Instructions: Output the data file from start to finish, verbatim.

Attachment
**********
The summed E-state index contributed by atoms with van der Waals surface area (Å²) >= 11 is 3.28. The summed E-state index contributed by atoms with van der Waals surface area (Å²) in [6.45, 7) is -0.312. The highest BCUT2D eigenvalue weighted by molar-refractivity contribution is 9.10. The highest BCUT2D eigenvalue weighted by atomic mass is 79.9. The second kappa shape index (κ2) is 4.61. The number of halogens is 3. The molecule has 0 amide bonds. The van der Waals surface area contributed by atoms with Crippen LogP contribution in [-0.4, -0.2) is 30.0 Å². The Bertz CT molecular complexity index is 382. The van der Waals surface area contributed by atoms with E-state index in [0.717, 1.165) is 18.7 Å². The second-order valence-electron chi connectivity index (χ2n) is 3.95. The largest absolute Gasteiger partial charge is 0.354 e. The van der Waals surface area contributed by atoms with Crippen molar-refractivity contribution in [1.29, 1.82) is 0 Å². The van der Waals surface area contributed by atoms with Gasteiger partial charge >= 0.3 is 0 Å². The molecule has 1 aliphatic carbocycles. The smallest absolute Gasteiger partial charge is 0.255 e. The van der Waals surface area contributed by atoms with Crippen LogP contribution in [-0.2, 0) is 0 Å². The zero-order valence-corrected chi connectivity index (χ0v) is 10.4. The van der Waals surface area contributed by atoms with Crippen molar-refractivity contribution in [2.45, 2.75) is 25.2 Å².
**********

The summed E-state index contributed by atoms with van der Waals surface area (Å²) >= 11 is 3.28. The summed E-state index contributed by atoms with van der Waals surface area (Å²) in [6.45, 7) is -0.312. The highest BCUT2D eigenvalue weighted by molar-refractivity contribution is 9.10. The highest BCUT2D eigenvalue weighted by atomic mass is 79.9. The second kappa shape index (κ2) is 4.61. The number of halogens is 3. The molecule has 0 amide bonds. The van der Waals surface area contributed by atoms with Crippen LogP contribution in [-0.4, -0.2) is 30.0 Å². The Bertz CT molecular complexity index is 382. The van der Waals surface area contributed by atoms with E-state index in [0.717, 1.165) is 18.7 Å². The second-order valence-electron chi connectivity index (χ2n) is 3.95. The largest absolute Gasteiger partial charge is 0.354 e. The van der Waals surface area contributed by atoms with Crippen molar-refractivity contribution in [1.29, 1.82) is 0 Å². The van der Waals surface area contributed by atoms with Gasteiger partial charge >= 0.3 is 0 Å². The molecule has 1 aliphatic carbocycles. The smallest absolute Gasteiger partial charge is 0.255 e. The van der Waals surface area contributed by atoms with Crippen LogP contribution in [-0.2, 0) is 0 Å². The zero-order valence-corrected chi connectivity index (χ0v) is 10.4. The van der Waals surface area contributed by atoms with Crippen molar-refractivity contribution in [2.45, 2.75) is 25.2 Å².